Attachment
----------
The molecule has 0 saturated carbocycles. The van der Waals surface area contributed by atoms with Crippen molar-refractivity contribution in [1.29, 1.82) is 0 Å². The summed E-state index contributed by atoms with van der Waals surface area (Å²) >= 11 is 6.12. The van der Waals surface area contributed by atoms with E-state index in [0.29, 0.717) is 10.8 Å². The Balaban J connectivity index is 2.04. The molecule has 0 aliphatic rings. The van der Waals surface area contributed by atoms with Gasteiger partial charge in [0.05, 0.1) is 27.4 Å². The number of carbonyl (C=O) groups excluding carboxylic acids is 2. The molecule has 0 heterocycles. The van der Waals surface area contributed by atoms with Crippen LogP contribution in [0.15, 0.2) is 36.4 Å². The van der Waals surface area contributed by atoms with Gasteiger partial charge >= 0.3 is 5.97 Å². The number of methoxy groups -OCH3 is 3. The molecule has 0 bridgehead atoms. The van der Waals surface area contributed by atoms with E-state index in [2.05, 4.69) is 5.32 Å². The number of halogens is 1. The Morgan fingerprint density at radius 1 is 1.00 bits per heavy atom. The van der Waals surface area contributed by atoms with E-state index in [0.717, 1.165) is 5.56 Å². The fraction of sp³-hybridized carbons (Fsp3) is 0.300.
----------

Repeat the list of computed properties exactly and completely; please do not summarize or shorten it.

The molecule has 0 saturated carbocycles. The van der Waals surface area contributed by atoms with Crippen molar-refractivity contribution in [1.29, 1.82) is 0 Å². The summed E-state index contributed by atoms with van der Waals surface area (Å²) >= 11 is 6.12. The van der Waals surface area contributed by atoms with E-state index in [0.29, 0.717) is 10.8 Å². The Balaban J connectivity index is 2.04. The molecule has 0 aliphatic rings. The van der Waals surface area contributed by atoms with Gasteiger partial charge in [0.05, 0.1) is 27.4 Å². The number of carbonyl (C=O) groups excluding carboxylic acids is 2. The molecule has 0 heterocycles. The van der Waals surface area contributed by atoms with Crippen LogP contribution in [0.15, 0.2) is 36.4 Å². The van der Waals surface area contributed by atoms with Gasteiger partial charge >= 0.3 is 5.97 Å². The number of methoxy groups -OCH3 is 3. The molecule has 0 bridgehead atoms. The van der Waals surface area contributed by atoms with E-state index in [2.05, 4.69) is 5.32 Å². The number of halogens is 1. The Morgan fingerprint density at radius 1 is 1.00 bits per heavy atom. The van der Waals surface area contributed by atoms with E-state index in [0.717, 1.165) is 5.56 Å². The fraction of sp³-hybridized carbons (Fsp3) is 0.300.